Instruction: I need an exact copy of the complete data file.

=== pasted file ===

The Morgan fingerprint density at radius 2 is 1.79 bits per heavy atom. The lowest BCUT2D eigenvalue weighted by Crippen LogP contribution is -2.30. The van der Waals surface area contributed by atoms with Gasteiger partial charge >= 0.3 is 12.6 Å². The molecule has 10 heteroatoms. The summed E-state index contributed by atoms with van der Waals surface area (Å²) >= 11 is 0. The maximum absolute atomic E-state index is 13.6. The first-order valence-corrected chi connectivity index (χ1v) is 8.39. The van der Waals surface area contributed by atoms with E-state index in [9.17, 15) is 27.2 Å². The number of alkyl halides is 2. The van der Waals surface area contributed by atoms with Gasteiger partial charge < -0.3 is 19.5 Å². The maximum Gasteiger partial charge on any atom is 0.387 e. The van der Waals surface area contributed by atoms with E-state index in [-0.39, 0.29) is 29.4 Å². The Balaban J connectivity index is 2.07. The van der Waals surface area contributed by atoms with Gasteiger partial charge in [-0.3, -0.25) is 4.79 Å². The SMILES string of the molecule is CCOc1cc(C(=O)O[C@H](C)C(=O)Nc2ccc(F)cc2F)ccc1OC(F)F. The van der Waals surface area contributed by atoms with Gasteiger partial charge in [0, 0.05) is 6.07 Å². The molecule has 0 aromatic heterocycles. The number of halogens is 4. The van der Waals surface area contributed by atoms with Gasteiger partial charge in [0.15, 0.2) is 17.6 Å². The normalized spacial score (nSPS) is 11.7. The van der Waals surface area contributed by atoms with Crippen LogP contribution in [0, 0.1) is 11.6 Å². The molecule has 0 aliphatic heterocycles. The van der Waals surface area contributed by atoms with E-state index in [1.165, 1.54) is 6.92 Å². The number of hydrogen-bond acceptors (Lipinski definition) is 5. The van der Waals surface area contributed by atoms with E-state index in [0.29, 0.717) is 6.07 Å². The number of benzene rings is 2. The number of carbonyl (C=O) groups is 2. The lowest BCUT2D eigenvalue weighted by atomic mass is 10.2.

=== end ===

The Morgan fingerprint density at radius 2 is 1.79 bits per heavy atom. The lowest BCUT2D eigenvalue weighted by Crippen LogP contribution is -2.30. The van der Waals surface area contributed by atoms with Gasteiger partial charge >= 0.3 is 12.6 Å². The molecule has 10 heteroatoms. The summed E-state index contributed by atoms with van der Waals surface area (Å²) >= 11 is 0. The maximum absolute atomic E-state index is 13.6. The first-order valence-corrected chi connectivity index (χ1v) is 8.39. The van der Waals surface area contributed by atoms with E-state index in [9.17, 15) is 27.2 Å². The number of alkyl halides is 2. The van der Waals surface area contributed by atoms with Gasteiger partial charge < -0.3 is 19.5 Å². The maximum Gasteiger partial charge on any atom is 0.387 e. The van der Waals surface area contributed by atoms with E-state index in [-0.39, 0.29) is 29.4 Å². The Balaban J connectivity index is 2.07. The van der Waals surface area contributed by atoms with Gasteiger partial charge in [-0.3, -0.25) is 4.79 Å². The SMILES string of the molecule is CCOc1cc(C(=O)O[C@H](C)C(=O)Nc2ccc(F)cc2F)ccc1OC(F)F. The van der Waals surface area contributed by atoms with Gasteiger partial charge in [0, 0.05) is 6.07 Å². The molecule has 0 aromatic heterocycles. The number of halogens is 4. The van der Waals surface area contributed by atoms with Gasteiger partial charge in [0.15, 0.2) is 17.6 Å². The normalized spacial score (nSPS) is 11.7. The van der Waals surface area contributed by atoms with Crippen LogP contribution in [0, 0.1) is 11.6 Å². The molecule has 0 aliphatic heterocycles. The van der Waals surface area contributed by atoms with E-state index in [1.165, 1.54) is 6.92 Å². The number of hydrogen-bond acceptors (Lipinski definition) is 5. The van der Waals surface area contributed by atoms with E-state index in [0.29, 0.717) is 6.07 Å². The number of benzene rings is 2. The number of carbonyl (C=O) groups is 2. The lowest BCUT2D eigenvalue weighted by atomic mass is 10.2.